For all of these contemporary tendencies, Sartre has several red flags to wave. The very emphasis of the debate on subjectivity—at least according to its initial intentions and programme—will reawaken all the post-existential and Althusserian hostility to the various phenomenological conceptions of experience. The vocabulary of ‘totalization’ developed in the Critique of Dialectical Reason will arouse now perhaps ancient or dormant repudiations of notions of totality as such, despite the fact that Sartre’s term was meant to substitute a process and an activity for this inert and substantified noun; and without any particularly scandalized awareness of its continuing use, in only slightly modified form, in the Deleuzian trinity of territorialization, deterritorialization and reterritorialization. Finally, Sartre’s belated deployment of the term ‘freedom’ may well awaken more purely philosophical critiques of this notion, less as an exceedingly stringent account of the dilemmas of the for-itself, than as a well-nigh Kantian barrier to that collective ethics he here demands, but which never really overcame the abstraction of the categorical imperative, something of which his occasional use of the word ‘humanism’ also reminds us, in this post-Khrushchevian and post-Stalinist Marxist theoretical discussion.
The Italian interlocutors do not seize upon what seems to me the fundamental weakness of this moment of Sartre’s thought: what I venture to call its ‘monadic’ tendency, what Althusser denounced, in Hegel and others—who no doubt also included Lukács and even the tutelary deity of this gathering, namely Gramsci himself—as the fallacy of an ‘expressive’ totality, the notion that within a given particular the whole of a social or historical moment is somehow included, and might be available to hermeneutic exploration and display, as Sartre tried to do in his biographical works, or ‘existential psychoanalyses’. This view presupposes what he calls incarnation: ‘which means that each individual is, in a certain fashion, the total representation of his/her epoch’—a social being ‘lives the whole social order from his/her point of view’; it is true that he adds the words ‘an individual, whoever it is, or a group, or some sort of assembly, is an incarnation of the total society’, which might lead us on to those discussions of class and class consciousness only fleetingly touched on in the opening debate.footnote2 This biographical perspective of Sartre’s final project has been described as something like the ultimate revenge of his starting point, in the individual cogito and in a description of phenomenological experience; yet paradoxically, Heidegger’s Being and Time, resolutely avoiding Cartesian or humanist language, seems to end up in the same blind alley, which determines his famous Kehre.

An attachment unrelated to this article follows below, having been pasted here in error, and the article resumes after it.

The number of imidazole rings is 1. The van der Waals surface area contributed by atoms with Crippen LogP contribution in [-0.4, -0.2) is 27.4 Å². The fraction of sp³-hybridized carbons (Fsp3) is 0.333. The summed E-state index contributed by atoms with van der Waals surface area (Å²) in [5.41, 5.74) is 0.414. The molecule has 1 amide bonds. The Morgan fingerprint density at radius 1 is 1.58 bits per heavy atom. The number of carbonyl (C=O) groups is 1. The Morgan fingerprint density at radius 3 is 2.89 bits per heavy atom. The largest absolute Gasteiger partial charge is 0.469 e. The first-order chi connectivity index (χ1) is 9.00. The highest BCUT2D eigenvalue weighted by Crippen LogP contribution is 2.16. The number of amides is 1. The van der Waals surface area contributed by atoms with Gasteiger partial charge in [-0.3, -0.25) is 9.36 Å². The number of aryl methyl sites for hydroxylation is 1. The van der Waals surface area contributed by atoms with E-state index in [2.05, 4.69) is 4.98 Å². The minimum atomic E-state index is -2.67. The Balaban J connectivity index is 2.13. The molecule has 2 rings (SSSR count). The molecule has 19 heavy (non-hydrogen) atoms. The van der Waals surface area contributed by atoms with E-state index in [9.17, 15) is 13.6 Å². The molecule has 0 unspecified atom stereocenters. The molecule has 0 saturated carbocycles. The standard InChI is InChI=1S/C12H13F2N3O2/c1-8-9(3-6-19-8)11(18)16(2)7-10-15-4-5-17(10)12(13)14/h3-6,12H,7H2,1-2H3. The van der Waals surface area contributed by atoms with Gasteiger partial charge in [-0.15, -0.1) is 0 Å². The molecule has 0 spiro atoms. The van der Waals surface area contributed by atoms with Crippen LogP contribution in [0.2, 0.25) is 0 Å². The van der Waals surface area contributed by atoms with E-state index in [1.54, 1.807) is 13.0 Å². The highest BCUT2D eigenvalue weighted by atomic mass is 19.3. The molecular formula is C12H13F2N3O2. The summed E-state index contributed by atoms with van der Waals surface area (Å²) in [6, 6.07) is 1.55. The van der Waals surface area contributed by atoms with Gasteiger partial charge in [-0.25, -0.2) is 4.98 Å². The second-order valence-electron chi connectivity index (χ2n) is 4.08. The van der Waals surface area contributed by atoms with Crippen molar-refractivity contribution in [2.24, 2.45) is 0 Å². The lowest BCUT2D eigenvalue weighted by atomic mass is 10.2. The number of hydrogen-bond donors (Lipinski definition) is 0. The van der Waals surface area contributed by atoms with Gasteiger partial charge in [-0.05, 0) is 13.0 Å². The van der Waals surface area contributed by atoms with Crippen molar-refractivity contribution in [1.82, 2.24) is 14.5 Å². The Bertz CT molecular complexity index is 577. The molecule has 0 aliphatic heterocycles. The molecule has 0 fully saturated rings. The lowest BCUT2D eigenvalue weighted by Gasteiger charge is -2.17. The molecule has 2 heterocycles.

I have raised this issue not to launch a philosophical critique of Sartre, but rather to point out how different our philosophical discussions and preoccupations are today, where, in the multiple institutionalized environments of late capitalism and globalization, the existential choices of this or that individual and the biographical adventures of this or that freedom seem to have become of very limited interest indeed. Even in the field of some properly Marxist research, the concept of ideology has fallen into disrepute, and the relationship of the individual to class and to class consciousness takes second place to the problem of classes themselves: whether they still exist and how they might be called upon to act if they do. Yet it was precisely to the analysis of group and class dynamics that the Critique of Dialectical Reason summoned us, and devoted its most productive energies.